A hot pile is the holy grail of home composting. By providing the proper conditions, microorganisms will continually build up heat as they break down organic matter in your compost pile. As the temperature increases, increasingly effective bacteria move in and break down tough organic matter at a much faster pace than larger decomposers like worms and beetles. With the proper conditions, a hot pile will break down into finished compost in as little as four to six weeks. Getting those conditions right can be challenging for even experienced composters, but a following a few guidelines will set you up for success.
Carbon to Nitrogen Ratio
The most important consideration for your compost pile is the ratio of carbon to nitrogen (abbreviated C:N) in the materials you use. Carbon-rich materials are commonly called “browns,” and include things like dry leaves and pine needles, wood chips, sawdust, and shredded paper. Nitrogen-rich materials, referred to as “greens,” include fruit and vegetable scraps, grass clippings, coffee grounds, and chicken manure. The ideal C:N ratio is 30:1, by weight, and you should balance your materials to achieve a ratio in the appropropriate range. Since each potential compost ingredient has its own C:N ratio, for ideal conditions you have to do some complicated math. If you have five pounds of fresh grass clippings (which has a C:N ratio of 20:1), you could balance it with only 0.16 pounds of sawdust (which has an extremely high C:N ratio of 500:1) or 1.125 pounds of dry leaves (with a C:N ratio of 60:1).
While mathematically calculating by weight can be helpful, especially when dealing with materials with extremely high or low C:N ratios, there are alternate methods for those who aren’t worried about being exact. Most materials will be more easily measured by volume—a five-gallon bucket or a 32-gallon trash can—than by weight. Thus, an easy rule of thumb to achieve a C:N ratio near 30:1 is to use two parts browns (typically drier and lightweight) to one part greens (typically wetter and dense). While materials with extreme ratios, especially shredded paper, wood chips, and sawdust, can throw off the ratio, this simple, volumetric measurement will generally produce an acceptable ratio for hot composting.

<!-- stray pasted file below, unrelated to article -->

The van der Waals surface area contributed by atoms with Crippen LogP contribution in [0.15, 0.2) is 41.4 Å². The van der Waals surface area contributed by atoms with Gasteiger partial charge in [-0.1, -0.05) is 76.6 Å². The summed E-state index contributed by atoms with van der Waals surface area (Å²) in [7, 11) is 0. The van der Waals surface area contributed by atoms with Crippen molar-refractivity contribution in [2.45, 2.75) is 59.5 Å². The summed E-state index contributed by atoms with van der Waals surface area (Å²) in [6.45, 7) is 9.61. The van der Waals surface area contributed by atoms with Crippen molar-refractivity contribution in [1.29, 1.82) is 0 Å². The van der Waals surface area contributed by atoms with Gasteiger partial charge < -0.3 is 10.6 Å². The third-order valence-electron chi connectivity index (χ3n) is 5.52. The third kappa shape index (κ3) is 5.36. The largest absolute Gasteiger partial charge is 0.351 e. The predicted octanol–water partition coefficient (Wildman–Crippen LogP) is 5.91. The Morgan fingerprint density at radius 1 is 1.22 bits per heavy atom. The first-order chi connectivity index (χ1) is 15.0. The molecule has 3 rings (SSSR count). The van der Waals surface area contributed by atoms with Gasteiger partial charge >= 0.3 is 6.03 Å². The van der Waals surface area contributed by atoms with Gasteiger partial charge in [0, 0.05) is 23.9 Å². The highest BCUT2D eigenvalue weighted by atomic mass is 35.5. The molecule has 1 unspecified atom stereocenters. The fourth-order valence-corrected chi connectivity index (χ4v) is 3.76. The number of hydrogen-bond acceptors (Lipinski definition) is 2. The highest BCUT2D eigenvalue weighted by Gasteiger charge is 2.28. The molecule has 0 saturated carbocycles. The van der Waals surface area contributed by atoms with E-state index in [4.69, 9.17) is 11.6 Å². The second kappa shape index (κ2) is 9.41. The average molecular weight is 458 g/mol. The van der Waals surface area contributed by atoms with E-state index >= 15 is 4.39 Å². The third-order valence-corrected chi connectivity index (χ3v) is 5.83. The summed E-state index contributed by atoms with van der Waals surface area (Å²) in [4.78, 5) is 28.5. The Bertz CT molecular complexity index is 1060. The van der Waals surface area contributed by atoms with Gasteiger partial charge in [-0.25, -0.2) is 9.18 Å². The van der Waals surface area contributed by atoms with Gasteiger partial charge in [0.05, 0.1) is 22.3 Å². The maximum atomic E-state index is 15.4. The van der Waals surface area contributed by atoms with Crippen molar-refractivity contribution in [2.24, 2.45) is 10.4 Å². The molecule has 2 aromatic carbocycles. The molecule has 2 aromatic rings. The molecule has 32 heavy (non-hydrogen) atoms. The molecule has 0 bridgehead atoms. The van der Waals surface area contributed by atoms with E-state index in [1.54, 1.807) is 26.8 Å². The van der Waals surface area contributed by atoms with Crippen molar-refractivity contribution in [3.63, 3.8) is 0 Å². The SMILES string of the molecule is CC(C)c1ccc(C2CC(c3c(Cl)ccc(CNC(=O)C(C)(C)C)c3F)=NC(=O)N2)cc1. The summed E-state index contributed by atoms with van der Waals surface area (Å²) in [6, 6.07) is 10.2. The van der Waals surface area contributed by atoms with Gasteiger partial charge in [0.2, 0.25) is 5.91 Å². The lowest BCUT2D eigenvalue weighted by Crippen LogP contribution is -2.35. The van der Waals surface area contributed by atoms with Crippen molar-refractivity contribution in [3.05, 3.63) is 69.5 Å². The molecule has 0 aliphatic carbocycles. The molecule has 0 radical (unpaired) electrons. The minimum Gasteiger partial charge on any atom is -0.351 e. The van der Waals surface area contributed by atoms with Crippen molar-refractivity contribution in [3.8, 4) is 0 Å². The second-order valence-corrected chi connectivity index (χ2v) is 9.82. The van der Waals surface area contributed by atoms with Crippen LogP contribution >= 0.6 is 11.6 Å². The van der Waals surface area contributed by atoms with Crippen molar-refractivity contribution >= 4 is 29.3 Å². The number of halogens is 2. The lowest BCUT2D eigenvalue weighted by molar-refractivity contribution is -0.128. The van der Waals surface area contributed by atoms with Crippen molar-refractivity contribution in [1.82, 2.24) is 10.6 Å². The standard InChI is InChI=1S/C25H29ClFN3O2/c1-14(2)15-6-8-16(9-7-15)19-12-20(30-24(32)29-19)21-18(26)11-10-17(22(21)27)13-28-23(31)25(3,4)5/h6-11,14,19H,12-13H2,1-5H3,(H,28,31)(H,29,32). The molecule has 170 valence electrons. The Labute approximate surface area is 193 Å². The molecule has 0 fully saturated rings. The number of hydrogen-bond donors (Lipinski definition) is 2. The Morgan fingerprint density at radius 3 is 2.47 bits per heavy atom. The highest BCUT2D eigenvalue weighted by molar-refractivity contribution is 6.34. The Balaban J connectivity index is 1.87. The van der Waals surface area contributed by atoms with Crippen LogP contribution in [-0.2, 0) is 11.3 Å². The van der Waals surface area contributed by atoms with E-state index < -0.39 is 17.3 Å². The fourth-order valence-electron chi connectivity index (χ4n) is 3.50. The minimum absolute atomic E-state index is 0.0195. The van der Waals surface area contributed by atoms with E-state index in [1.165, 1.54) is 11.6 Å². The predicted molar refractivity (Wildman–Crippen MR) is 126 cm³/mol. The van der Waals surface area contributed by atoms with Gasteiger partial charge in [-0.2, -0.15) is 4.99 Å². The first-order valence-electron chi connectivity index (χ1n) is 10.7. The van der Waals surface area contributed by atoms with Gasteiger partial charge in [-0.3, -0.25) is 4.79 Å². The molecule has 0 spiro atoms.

If your ratio is off, you will know it very soon. Compost piles with too much nitrogen will go anaerobic, producing smelly ammonia compounds. Compost piles with too much carbon, however, will simply fail to heat up. The solution is as easy as adding more of the necessary material as you turn your pile, bringing the overall ratio closer to the ideal 30:1.
Building your compost pile to an appropriate size is a crucial but often-overlooked step for hot composting. Heat is a byproduct of the decomposition process, but if a pile is smaller than 3’x3’x3’ (a cubic yard), it simply will not retain enough of that heat for the powerful decomposers to move in. Most commercially available compost bins and tumblers are too small to meet this threshold and won’t sustain hot compost. You can certainly produce compost from these smaller bins, but at a much slower rate than you would with a hot pile. You can certainly go larger than 3’x3’x3’, but any larger than 5’x5’x5’ usually becomes too unwieldy for the home composter.